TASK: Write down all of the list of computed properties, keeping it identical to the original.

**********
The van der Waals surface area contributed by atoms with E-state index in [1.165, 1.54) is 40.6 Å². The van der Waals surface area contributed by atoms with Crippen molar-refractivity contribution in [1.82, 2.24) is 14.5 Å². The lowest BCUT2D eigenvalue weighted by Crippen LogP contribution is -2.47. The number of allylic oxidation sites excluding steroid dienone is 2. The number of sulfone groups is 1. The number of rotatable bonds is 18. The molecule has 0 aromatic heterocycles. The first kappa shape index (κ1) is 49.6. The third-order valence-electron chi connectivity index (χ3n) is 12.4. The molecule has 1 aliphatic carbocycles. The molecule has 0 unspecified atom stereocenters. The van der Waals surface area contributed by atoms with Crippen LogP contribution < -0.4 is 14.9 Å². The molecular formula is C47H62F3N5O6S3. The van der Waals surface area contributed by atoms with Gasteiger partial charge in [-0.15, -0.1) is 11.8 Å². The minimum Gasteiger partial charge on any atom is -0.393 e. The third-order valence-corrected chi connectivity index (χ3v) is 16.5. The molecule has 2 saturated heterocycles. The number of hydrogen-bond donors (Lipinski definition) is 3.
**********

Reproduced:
The van der Waals surface area contributed by atoms with E-state index in [1.165, 1.54) is 40.6 Å². The van der Waals surface area contributed by atoms with Crippen molar-refractivity contribution in [1.82, 2.24) is 14.5 Å². The lowest BCUT2D eigenvalue weighted by Crippen LogP contribution is -2.47. The number of allylic oxidation sites excluding steroid dienone is 2. The number of sulfone groups is 1. The number of rotatable bonds is 18. The molecule has 0 aromatic heterocycles. The first kappa shape index (κ1) is 49.6. The third-order valence-electron chi connectivity index (χ3n) is 12.4. The molecule has 1 aliphatic carbocycles. The molecule has 0 unspecified atom stereocenters. The van der Waals surface area contributed by atoms with Crippen LogP contribution < -0.4 is 14.9 Å². The molecular formula is C47H62F3N5O6S3. The van der Waals surface area contributed by atoms with Gasteiger partial charge in [-0.15, -0.1) is 11.8 Å². The minimum Gasteiger partial charge on any atom is -0.393 e. The third-order valence-corrected chi connectivity index (χ3v) is 16.5. The molecule has 2 saturated heterocycles. The number of hydrogen-bond donors (Lipinski definition) is 3.